catapult magazine

catapult magazine

Vol 4, Num 2 :: 2005.01.28 — 2005.02.10


A satisfying story

In most movies about food, the chefs are the ones to bring life and joy to others through their exquisite food and the passion that fuels their cooking. This is somewhere between a fantasy and an ideal but has little to do with the day-to-day realities of running a restaurant or feeding a family, where the process easily becomes stale and repetitive.

Mostly Martha

is about the flipside, a chef who can deliver excellent food with precision but has little zest for life. Martha cares little for her customers or her co-workers but gets her way because of her enormous talent. But when she is faced with taking care of her niece, who can’t stand her cooking, she must learn to impress in other ways, awakening long-empty spaces in her heart. The movie is largely about the balance of cooking with the rest of life, and the result feels honest and hard-won.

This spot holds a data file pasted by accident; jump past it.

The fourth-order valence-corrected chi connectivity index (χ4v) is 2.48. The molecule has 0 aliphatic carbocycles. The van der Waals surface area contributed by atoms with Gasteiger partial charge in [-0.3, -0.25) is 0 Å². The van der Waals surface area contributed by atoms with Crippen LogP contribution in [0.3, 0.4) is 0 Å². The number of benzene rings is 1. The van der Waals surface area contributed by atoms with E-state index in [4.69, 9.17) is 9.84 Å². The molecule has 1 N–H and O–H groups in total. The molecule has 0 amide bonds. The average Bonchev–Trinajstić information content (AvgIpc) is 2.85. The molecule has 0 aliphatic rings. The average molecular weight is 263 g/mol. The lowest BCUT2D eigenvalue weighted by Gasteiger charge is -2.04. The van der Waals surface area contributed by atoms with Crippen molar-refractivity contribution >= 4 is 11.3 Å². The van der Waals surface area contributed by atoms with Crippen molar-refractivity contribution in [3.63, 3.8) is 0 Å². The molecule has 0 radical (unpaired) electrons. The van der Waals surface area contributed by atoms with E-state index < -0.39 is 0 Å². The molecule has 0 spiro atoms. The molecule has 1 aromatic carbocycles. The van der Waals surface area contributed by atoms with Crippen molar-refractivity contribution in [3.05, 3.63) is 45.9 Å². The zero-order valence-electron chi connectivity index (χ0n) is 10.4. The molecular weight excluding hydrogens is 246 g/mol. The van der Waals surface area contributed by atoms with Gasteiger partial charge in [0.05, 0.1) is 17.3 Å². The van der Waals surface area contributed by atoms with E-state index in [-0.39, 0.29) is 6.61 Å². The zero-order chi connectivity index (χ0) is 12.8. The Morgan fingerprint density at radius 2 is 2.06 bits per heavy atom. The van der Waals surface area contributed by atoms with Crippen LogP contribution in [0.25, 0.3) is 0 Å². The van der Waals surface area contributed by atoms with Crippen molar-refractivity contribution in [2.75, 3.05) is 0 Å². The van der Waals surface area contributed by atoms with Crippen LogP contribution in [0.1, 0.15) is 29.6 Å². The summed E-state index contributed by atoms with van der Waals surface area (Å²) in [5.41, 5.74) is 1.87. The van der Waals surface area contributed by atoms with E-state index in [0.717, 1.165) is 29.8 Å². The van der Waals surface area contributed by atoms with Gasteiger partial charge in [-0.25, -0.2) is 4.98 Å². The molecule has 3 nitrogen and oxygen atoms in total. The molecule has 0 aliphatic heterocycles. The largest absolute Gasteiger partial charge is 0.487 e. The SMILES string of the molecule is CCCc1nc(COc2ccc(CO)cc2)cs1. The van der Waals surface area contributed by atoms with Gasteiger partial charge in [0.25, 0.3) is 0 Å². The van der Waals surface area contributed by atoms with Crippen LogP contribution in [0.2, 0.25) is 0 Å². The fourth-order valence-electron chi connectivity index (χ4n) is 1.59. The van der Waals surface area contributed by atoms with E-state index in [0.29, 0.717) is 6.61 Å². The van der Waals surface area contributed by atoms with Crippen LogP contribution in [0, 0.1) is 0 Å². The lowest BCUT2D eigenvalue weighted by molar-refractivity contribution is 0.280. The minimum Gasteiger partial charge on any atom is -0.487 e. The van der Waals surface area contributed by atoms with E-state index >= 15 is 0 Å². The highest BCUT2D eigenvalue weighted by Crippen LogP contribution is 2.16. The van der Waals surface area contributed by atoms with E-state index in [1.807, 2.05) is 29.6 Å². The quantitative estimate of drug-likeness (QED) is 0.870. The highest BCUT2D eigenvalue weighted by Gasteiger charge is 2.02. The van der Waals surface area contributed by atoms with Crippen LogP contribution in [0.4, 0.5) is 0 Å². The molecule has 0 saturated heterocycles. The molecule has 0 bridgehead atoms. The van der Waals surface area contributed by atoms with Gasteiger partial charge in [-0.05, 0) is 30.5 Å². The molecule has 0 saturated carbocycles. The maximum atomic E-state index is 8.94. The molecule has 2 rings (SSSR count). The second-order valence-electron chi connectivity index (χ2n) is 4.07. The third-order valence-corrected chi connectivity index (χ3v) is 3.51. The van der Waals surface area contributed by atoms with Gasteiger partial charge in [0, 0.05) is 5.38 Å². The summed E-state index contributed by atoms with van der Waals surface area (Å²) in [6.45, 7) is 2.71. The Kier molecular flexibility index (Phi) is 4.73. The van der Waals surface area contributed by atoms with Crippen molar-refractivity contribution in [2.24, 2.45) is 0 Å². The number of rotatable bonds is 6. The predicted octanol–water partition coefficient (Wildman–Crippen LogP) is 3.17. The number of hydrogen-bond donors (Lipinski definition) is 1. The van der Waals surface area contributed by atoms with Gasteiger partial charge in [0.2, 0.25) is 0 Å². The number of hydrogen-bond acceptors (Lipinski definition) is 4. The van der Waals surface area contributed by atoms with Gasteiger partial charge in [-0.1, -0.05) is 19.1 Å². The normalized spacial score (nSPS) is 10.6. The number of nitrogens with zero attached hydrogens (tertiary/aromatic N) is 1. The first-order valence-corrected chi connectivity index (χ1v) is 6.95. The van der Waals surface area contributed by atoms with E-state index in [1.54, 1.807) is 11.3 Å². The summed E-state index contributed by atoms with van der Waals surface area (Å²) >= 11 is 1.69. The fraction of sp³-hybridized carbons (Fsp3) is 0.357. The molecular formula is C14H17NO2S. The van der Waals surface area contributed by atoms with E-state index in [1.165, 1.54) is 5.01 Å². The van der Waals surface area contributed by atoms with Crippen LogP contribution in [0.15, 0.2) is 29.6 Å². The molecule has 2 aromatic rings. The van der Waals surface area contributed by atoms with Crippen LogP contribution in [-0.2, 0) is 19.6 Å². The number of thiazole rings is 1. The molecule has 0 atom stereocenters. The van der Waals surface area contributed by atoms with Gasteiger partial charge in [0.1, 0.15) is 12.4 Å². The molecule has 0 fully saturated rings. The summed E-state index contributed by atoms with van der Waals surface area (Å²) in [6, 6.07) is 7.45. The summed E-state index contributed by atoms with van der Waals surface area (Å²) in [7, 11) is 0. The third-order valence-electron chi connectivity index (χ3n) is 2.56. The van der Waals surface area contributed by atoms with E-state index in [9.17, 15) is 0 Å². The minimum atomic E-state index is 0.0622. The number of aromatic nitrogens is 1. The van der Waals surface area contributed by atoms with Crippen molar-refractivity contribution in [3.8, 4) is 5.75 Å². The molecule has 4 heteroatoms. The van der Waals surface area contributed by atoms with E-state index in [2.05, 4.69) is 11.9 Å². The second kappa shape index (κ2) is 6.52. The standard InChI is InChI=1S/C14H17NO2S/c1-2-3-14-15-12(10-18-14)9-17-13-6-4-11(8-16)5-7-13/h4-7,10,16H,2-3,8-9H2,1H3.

It helps that Mostly Martha can’t be categorized strictly as a cooking movie, or a parenting movie, or a romance, although it has elements of each. It’s equal parts drama and comedy, inspirational and ordinary. It’s never made clear exactly what the title means, but I like to think it means that even at our best, we are only mostly there and never quite have it all together. If we do bring ourselves to the table and give joy to others, we are never so enriched that we can neglect to receive the same from others.

your comments

comments powered by Disqus